Burghaus, Kerstin (2013) Endogenous growth, technical change and pollution control. Insights from a Schumpeterian growth model with productivity growth and green innovation. PhD thesis, Universität zu Köln.

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Abstract

This thesis studies economic growth and pollution control in a Schumpeterian model with endogenous rate and direction of technical change. Economic growth results from growth in the quantity and productivity of polluting intermediate goods. Pollution is linked to the quantity of intermediates. Productivity growth is not directly polluting but has an indirect effect on pollution which is a priory ambiguous: Higher productivity helps to use polluting inputs more efficiently and decrease their share in GDP. However, it also increases their marginal product, which stimulates intermediate demand and may thereby reduce or offset possible efficiency gains. The latter is called a rebound effect. Pollution growth can be controlled by lowering the pollution intensity of a given quantity of intermediates through costly research (green innovation) and by restricting the rebound effect of productivity growth by decreasing the share of intermediate quantity in GDP. Without clean substitutes, saving on polluting inputs implies that potential GDP and consumption growth is foregone (deceleration). While neither green innovation nor deceleration is chosen under laissez-faire, both contribute to long-run optimal pollution control for empirically relevant parameter values. Neglecting either possibility to restrict pollution growth weakens the prospects for persistent economic growth in the long-run optimal solution as well as the long-run optimal growth rate. A substantial share of worldwide emissions is generated by the use of exhaustible resources like fossil fuels. In an extension of the baseline model, the effects of resource scarcity on the environment, long-run growth and the direction of technical change are analyzed. It is shown that the need to restrict pollution growth may reduce optimal resource use in a way that the resource is never exhausted in the optimal solution if the initial stock is large enough.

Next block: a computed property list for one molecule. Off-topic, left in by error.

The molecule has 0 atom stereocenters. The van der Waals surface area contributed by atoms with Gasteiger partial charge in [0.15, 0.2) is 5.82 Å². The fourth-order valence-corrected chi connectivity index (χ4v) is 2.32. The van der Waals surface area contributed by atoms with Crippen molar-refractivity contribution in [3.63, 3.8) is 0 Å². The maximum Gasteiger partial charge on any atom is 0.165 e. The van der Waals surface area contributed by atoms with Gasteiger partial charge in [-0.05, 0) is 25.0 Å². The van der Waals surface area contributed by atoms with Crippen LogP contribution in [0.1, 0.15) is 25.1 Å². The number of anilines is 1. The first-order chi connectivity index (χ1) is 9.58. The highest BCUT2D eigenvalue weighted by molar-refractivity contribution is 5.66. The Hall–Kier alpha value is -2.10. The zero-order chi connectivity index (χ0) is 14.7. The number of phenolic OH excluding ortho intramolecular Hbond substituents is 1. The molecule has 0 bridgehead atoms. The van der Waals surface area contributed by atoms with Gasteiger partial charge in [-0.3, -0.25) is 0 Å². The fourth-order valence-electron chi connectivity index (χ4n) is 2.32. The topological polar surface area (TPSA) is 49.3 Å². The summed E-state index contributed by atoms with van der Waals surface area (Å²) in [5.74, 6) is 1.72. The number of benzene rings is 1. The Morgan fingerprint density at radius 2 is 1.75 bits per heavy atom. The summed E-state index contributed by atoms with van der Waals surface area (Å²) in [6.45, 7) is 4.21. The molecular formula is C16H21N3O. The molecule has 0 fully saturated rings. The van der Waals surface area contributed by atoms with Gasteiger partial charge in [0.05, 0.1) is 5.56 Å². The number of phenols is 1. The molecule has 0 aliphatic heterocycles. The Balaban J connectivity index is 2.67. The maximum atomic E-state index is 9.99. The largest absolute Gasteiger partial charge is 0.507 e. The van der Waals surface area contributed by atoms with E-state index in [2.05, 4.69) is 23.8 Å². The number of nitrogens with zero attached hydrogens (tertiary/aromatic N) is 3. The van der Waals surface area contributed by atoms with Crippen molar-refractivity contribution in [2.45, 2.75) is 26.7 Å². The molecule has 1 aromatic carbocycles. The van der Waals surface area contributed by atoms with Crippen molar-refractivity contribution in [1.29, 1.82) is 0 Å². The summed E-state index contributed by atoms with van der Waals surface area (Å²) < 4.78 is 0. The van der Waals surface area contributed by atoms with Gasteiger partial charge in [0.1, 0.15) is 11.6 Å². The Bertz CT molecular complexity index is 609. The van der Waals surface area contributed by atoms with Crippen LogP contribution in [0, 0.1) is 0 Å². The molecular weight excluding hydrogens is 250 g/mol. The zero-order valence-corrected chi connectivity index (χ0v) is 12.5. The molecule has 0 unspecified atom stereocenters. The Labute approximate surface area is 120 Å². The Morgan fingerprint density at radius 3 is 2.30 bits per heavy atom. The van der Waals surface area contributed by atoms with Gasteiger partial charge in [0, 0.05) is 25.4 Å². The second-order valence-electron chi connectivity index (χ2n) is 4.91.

Item Type: Thesis (PhD thesis)
Creators:
CreatorsEmailORCID
Burghaus, Kerstinkerstin_burghaus@hotmail.comUNSPECIFIED
URN: urn:nbn:de:hbz:38-53183
Subjects: Economics
Uncontrolled Keywords:
KeywordsLanguage
endogenous growth, direction of technical change, pollution, green innovation, rebound effectEnglish
Faculty: Faculty of Management, Economy and Social Sciences
Divisions: Faculty of Management, Economy and Social Sciences > no entry
Language: English
Date: 2013
Date of oral exam: 11 September 2013
Referee:
NameAcademic Title
Funk, PeterProf. Dr.
Ludwig, AlexanderProf. Dr.
Full Text Status: Public
Date Deposited: 10 Oct 2013 12:29
URI: http://kups.ub.uni-koeln.de/id/eprint/5318

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